“I’ve done a good job of trying to kill myself for 64 years. But something’s kept me alive. I don’t know if it’s God, fate or whatever. I’m open-minded. But I don’t believe in organised religion at all.”
Ozzy Osbourne and Black Sabbath are not about what is on his surface and neither was Lemmy Kilmister. Smart people never are, especially not about the important things. Osbourne is complicated and while he may not have that, simple faith so to speak, there is a faith in God there, rather than a fondness for the devil. Ozzy wants to believe. He certainly wishes those people who judge him so quickly would hear him out until the end of his songs, though. Black Sabbath music presents something complex, lyrically speaking, not what’s obvious in the first two lines.
“We were never really into the occult. It was a hobby until we started getting invites to black-magic rites in cemeteries. Then I got accused of doing this and biting that and there would be people picketing the arena with banners. But if you listen to the lyrics, there’s nothing that’s pro-black magic or pro-satanic worship. It’s like God Is Dead? – at the end it says: ‘I don’t believe that God is dead’, but they only hear the words ‘God is dead’.”
Lemmy Kilmister of Motorhead was a master when it came to writing lyrics. Once, Ozzy Osbourne was having a bit of trouble with a song he’d written. He left what he had so far with Lemmy for two hours, along with a book about World War II Osbourne had picked up for him. Kilmister was a huge WWII buff and a major collector of war memorabilia. Ozzy told the Rolling Stone what Lemmy said when he got back.
“[Lemmy Kilmister] said to me, “That book was crap also.” I said, “What book?” “The one you gave me.” He had read a book in an hour. I said, “Are you kidding me?” He said, “Do you like these lyrics?” And I think it was for “Mama, I’m Coming Home.” And I said, “They’re all right.” And he goes, “What do you think about these?” He’d written me three sets of lyrics.”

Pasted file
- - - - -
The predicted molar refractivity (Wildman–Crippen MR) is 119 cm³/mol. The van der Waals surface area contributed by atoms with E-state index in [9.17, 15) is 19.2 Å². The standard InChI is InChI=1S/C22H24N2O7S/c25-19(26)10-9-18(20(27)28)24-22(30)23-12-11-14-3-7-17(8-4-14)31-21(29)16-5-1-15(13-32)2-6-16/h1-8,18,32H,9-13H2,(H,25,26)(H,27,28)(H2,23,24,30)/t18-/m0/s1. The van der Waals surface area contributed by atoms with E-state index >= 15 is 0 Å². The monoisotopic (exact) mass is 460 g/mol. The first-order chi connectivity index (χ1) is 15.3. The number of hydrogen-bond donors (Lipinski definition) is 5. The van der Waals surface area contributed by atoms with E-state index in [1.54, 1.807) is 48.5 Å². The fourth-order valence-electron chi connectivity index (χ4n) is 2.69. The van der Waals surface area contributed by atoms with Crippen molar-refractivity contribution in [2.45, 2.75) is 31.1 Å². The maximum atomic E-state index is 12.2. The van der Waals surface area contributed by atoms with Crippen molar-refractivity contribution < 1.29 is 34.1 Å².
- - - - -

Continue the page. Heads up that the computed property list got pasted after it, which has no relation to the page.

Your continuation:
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Ozzy Osbourne of Black Sabbath and Lemmy Kilmister of Motorhead, were not just party buddies, or guys who just work together. These guys ran deep. They traveled together till very near the end for Lemmy and the two were just as hungry for each other’s intellectual conversations as they were ready for a party. Most people don’t see how intellectual rockers like Lemmy Kilmister and Ozzy Osbourne are. Lemmy was a compulsive reader. He’d go through a whole stack of books in one night.
Even with Black Sabbath retiring soon, and Lemmy Kilmister passing away nearly a year ago, Ozzy Osbourne isn’t about to stop rocking. He’s in it for the long haul, and despite whatever Sharon may say about her husband not singing “Crazy Train” when he is 75, Ozzy fully intends to prove her wrong.
Ozzy Osbourne of Black Sabbath misses his friend, Motorhead’s Lemmy Kilmister, and he loves his wife, who would like for him to quit, but Ozzy will be singing “Crazy Train” till his last breath.
[Featured Image by Ga Fullner and Aleksandar Kamasi/Shutterstock]